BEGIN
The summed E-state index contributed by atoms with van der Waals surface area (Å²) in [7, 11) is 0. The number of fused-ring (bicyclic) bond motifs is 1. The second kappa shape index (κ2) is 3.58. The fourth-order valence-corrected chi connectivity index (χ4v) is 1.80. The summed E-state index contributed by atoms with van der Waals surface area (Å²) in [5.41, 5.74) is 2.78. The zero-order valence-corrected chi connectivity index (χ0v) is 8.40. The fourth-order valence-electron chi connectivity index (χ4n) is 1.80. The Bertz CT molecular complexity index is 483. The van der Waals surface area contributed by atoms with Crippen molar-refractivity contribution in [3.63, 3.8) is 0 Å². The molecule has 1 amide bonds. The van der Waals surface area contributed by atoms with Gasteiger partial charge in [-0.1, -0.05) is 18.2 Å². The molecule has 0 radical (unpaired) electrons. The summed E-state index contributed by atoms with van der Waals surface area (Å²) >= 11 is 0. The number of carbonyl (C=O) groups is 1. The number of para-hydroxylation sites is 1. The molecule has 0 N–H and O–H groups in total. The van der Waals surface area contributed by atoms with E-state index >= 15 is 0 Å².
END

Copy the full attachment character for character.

The summed E-state index contributed by atoms with van der Waals surface area (Å²) in [7, 11) is 0. The number of fused-ring (bicyclic) bond motifs is 1. The second kappa shape index (κ2) is 3.58. The fourth-order valence-corrected chi connectivity index (χ4v) is 1.80. The summed E-state index contributed by atoms with van der Waals surface area (Å²) in [5.41, 5.74) is 2.78. The zero-order valence-corrected chi connectivity index (χ0v) is 8.40. The fourth-order valence-electron chi connectivity index (χ4n) is 1.80. The Bertz CT molecular complexity index is 483. The van der Waals surface area contributed by atoms with Crippen molar-refractivity contribution in [3.63, 3.8) is 0 Å². The molecule has 1 amide bonds. The van der Waals surface area contributed by atoms with Gasteiger partial charge in [-0.1, -0.05) is 18.2 Å². The molecule has 0 radical (unpaired) electrons. The summed E-state index contributed by atoms with van der Waals surface area (Å²) >= 11 is 0. The number of carbonyl (C=O) groups is 1. The number of para-hydroxylation sites is 1. The molecule has 0 N–H and O–H groups in total. The van der Waals surface area contributed by atoms with E-state index >= 15 is 0 Å².